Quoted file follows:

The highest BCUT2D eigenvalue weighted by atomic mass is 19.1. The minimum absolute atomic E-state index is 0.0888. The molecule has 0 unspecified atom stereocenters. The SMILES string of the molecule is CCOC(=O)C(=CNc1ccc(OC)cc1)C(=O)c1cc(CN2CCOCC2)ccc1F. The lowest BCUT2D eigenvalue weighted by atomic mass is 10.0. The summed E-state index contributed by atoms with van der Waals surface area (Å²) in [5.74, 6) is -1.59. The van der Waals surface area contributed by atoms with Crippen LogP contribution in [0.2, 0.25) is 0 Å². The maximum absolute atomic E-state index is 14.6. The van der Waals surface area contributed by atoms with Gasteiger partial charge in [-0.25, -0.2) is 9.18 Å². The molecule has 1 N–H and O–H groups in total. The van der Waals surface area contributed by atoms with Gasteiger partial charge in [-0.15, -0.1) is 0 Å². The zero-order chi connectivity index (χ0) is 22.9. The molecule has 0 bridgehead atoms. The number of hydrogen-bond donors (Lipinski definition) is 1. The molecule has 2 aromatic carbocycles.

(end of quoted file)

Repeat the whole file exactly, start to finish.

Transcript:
The highest BCUT2D eigenvalue weighted by atomic mass is 19.1. The minimum absolute atomic E-state index is 0.0888. The molecule has 0 unspecified atom stereocenters. The SMILES string of the molecule is CCOC(=O)C(=CNc1ccc(OC)cc1)C(=O)c1cc(CN2CCOCC2)ccc1F. The lowest BCUT2D eigenvalue weighted by atomic mass is 10.0. The summed E-state index contributed by atoms with van der Waals surface area (Å²) in [5.74, 6) is -1.59. The van der Waals surface area contributed by atoms with Crippen LogP contribution in [0.2, 0.25) is 0 Å². The maximum absolute atomic E-state index is 14.6. The van der Waals surface area contributed by atoms with Gasteiger partial charge in [-0.25, -0.2) is 9.18 Å². The molecule has 1 N–H and O–H groups in total. The van der Waals surface area contributed by atoms with Gasteiger partial charge in [-0.15, -0.1) is 0 Å². The zero-order chi connectivity index (χ0) is 22.9. The molecule has 0 bridgehead atoms. The number of hydrogen-bond donors (Lipinski definition) is 1. The molecule has 2 aromatic carbocycles.